Accumulating evidence indicates that the fetal environment plays an important role in brain development and sets the brain on a trajectory across the life span. An abnormal fetal environment results when factors that should be present during a critical period of development are absent or when factors that should not be in the developing brain are present. While these factors may acutely disrupt brain function, the real cost to society resides in the long-term effects, which include important mental health issues. We review the effects of three factors, fetal alcohol exposure, teratogen exposure, and nutrient deficiencies, on the developing brain and the consequent risk for developmental psychopathology. Each is reviewed with respect to the evidence found in epidemiological and clinical studies in humans as well as preclinical molecular and cellular studies that explicate mechanisms of action.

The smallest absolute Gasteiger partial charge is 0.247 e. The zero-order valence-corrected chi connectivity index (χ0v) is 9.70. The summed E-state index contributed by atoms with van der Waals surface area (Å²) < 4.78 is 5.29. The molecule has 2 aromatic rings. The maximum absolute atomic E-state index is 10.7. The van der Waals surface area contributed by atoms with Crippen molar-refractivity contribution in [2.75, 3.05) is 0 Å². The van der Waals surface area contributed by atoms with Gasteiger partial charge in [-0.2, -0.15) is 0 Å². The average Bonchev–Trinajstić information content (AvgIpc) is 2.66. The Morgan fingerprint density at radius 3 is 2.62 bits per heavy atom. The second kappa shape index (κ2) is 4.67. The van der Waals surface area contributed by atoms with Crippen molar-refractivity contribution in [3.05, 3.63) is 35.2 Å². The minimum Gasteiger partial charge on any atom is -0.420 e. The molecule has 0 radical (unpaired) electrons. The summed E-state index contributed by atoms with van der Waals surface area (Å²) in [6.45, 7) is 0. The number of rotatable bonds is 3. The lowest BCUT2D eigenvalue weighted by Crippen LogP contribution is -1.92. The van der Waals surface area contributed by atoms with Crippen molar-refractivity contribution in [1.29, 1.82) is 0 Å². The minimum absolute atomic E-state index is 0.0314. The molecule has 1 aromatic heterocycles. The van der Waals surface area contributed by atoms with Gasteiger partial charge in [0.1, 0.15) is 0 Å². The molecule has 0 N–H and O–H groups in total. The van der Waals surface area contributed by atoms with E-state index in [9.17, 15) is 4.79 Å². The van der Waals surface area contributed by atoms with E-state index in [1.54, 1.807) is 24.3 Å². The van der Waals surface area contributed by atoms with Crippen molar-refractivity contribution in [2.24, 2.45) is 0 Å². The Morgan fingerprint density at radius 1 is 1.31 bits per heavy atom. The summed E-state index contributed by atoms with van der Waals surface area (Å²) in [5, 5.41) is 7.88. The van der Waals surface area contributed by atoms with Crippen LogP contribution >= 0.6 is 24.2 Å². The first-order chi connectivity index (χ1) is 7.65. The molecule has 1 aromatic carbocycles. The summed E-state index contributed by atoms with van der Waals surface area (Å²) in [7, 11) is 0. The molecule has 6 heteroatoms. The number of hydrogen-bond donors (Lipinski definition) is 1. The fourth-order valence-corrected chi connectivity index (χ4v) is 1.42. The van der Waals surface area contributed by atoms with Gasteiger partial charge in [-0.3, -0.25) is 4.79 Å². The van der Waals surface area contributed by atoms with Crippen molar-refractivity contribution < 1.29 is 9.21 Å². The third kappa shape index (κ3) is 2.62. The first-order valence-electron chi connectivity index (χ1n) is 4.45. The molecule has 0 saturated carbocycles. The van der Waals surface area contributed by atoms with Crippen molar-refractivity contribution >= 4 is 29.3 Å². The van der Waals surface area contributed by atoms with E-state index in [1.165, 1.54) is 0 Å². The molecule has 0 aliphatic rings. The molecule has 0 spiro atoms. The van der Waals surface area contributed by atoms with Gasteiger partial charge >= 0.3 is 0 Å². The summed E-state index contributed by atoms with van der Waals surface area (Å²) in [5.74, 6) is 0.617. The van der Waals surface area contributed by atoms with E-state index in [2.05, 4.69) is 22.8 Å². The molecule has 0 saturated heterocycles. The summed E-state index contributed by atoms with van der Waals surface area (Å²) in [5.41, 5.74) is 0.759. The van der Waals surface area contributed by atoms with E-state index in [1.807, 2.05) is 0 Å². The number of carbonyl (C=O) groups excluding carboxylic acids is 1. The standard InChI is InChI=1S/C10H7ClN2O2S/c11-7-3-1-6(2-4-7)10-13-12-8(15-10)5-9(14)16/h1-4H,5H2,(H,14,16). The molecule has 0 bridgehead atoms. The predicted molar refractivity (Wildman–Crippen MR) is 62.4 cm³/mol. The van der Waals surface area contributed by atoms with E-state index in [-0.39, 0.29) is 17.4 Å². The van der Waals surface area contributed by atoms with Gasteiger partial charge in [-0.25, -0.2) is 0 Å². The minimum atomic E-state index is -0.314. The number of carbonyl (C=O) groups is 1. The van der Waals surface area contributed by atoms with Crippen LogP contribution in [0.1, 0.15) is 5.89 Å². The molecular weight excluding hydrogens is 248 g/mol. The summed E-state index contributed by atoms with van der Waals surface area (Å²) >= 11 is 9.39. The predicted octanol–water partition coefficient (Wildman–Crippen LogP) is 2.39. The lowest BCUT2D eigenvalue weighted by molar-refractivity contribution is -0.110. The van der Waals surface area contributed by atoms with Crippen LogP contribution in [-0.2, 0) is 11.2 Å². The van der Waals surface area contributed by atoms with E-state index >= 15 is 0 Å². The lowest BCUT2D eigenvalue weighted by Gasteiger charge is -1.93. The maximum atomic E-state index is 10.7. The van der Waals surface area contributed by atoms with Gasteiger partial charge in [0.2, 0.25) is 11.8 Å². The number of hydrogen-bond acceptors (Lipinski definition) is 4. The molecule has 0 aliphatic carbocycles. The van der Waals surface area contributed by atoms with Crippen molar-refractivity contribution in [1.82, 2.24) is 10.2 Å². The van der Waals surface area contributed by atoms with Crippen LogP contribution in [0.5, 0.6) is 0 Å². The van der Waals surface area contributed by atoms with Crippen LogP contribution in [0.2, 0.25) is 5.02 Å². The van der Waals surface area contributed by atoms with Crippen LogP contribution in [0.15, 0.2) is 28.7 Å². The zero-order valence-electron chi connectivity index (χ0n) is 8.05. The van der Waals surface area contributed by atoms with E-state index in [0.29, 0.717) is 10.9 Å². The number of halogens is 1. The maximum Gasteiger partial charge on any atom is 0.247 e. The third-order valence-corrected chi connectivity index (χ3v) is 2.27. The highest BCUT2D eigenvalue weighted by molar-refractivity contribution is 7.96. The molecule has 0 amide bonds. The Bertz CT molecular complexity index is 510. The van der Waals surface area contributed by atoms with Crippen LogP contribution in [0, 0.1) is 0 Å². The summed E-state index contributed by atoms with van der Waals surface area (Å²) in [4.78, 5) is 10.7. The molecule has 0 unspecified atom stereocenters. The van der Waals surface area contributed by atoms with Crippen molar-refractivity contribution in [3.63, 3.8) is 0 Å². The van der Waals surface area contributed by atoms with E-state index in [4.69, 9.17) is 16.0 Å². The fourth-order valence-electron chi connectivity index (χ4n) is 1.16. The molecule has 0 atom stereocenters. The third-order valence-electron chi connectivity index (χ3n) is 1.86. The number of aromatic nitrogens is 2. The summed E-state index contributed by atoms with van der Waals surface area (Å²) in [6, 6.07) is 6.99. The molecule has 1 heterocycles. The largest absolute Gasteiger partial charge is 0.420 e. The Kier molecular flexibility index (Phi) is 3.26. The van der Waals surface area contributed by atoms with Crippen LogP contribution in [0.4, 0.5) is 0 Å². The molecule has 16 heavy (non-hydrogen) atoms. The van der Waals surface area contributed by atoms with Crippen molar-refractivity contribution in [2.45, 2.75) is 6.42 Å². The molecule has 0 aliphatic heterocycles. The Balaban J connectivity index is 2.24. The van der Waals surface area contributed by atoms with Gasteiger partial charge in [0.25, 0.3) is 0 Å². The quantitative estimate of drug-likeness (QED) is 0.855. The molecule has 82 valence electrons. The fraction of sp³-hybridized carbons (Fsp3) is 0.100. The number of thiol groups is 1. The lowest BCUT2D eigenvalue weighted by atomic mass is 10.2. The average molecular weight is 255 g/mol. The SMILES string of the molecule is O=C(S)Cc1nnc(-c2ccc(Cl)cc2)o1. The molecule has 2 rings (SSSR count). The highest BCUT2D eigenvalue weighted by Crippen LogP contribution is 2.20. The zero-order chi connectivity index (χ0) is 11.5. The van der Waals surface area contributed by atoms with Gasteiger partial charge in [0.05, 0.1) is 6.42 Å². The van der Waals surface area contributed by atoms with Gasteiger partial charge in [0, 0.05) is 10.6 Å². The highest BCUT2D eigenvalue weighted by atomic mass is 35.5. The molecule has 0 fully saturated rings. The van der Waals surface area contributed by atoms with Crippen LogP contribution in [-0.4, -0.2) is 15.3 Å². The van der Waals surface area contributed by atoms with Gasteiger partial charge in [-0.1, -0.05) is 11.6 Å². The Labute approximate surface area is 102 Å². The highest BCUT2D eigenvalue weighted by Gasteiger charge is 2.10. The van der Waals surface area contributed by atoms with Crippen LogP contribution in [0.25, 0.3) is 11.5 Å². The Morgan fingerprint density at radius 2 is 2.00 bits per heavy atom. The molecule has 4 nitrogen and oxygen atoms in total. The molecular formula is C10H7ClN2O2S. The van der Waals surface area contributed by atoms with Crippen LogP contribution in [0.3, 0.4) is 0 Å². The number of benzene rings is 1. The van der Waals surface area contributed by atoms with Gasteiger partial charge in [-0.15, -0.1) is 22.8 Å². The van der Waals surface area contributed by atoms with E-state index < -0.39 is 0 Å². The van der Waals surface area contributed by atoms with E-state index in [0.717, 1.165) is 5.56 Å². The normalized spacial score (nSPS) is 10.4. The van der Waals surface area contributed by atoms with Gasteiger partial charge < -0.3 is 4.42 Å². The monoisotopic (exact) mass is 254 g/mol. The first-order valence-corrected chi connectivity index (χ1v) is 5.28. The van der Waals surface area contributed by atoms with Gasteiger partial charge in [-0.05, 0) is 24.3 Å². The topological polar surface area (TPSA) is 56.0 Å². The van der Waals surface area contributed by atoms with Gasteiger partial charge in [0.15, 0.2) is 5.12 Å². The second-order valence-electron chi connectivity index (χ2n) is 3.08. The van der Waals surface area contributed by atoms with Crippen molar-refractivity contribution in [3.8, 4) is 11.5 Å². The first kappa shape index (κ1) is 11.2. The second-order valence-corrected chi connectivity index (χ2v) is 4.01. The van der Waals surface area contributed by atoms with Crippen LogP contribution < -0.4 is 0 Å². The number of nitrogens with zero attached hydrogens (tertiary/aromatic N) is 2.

Bibliographical noteFunding Information:
Doyle Colleen Cicchetti Dante Editors Georgieff Michael K. a b Tran Phu V. a Carlson Erik S. c a University of Minnesota School of Medicine b University of Minnesota College of Education and Human Development c University of Washington School of Medicine Supported in part by National Institutes of Health Grants HD029421 and AA024123 (to M.K.G.), NS099178 (to P.V.T.), and K08-MH104281 (to E.S.C.). Address correspondence and reprint requests to: Michael K. Georgieff, University of Minnesota Masonic Children's Hospital , Division of Neonatology , 2450 Riverside Avenue , 6th floor East Building , Room 630 , Minneapolis , MN 55454 ; E-mail: email@example.com . 02 08 2018 08 2018 30 3
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